For the Love of Chess

chessYou may not realize it or even care much, but despite the proliferation of technologically advanced games available to be played on all manner of gadgets, one of the most popular two player games is still chess. Here is a game of skill, probably one of the most difficult to fully master and take to its highest level, that anybody can enjoy at any level.

So what is it that makes this game so popular now even when the computer generated alternatives are far flashier, exciting and in many ways just as complex? Let's take a look at the game itself and see what we can discern about its timeless attraction and incredible endearment for people of all ages.


If there ever was a game that could be called one of pure strategy, it is chess. Move and counter-move are played out on a small board of just 64 squares with each player having just 16 pieces in their itinerary to work with.

But with those seeming limitations, every single individual game can take on so many different permutations compared to any other game as to be nothing short of astronomical in variation. This creates a situation which is both compelling and fascinating to both players as neither can know exactly how the game will end up.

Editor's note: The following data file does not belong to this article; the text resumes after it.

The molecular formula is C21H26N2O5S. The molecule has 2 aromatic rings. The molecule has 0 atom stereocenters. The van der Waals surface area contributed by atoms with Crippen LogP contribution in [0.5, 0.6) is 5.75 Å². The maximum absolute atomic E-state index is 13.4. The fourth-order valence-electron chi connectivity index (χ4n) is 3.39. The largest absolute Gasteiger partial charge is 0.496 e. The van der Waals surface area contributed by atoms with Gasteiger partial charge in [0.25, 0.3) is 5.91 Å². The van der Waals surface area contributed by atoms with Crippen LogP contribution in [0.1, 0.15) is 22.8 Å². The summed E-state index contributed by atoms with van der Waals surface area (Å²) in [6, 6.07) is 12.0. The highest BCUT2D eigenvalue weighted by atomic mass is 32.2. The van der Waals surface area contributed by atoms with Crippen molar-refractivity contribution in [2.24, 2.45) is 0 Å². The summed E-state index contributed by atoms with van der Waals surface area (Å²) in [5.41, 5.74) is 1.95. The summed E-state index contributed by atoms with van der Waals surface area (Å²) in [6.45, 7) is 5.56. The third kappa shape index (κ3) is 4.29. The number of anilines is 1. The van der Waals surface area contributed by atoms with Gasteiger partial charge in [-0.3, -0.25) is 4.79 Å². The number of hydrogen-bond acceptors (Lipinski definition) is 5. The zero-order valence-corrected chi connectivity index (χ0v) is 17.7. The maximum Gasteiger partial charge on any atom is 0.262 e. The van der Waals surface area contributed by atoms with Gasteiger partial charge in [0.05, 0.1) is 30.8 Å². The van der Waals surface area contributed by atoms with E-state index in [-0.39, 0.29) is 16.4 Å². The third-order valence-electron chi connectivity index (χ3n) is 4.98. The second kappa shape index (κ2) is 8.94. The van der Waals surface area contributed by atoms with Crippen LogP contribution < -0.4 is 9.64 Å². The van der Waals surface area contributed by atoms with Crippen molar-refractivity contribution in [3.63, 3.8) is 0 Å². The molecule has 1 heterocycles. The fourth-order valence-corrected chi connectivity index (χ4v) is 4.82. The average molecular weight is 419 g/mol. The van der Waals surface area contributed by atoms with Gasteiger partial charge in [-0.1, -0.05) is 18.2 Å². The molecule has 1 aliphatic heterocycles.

Some of the best players in the world are capable of "seeing" as many as twelve moves ahead, which when you consider the possible different configurations, moves and piece captures is an incredible feat of concentration and memory. It is a true testament to the awesome power of the human mind.

The Instinct to Win

Of course, the win is the ultimate goal of every player along with the chance to utter that chillingly triumphant word, "checkmate"!

The instinct in every player is to be the winner, otherwise why bother playing any game of skill. There is an instinctive sense of competitiveness in every human being and no matter what well meaning social bodies and groups try to do, the need to compete is not going to go away!

Therefore, the attraction with this and any competitive game is in the striving to get "the win" and not as so many people like to believe, in "the taking part." When you've played one game and won, you want to play another and win! It's as simple and basic as that.

Analogue vs Digital

But there is more to it than just the need to win. Plenty of people play computer games and are adamant that while some can be extremely taxing and require a high skill and concentration level, they do not possess the same allure as chess.

This surely has a lot to do with the difference between playing against an inanimate machine, which no matter what you may think of them is all any computer or hand held device is; and playing against another human being. There is something down, dirty and personal about pitting your wits against another person sitting opposite you.

And it is that sense of personal competition that gives chess its top score for being as popular now as it has ever been. Something you might like to ponder over the next time you grab the board and challenge your worthy opponent to a game.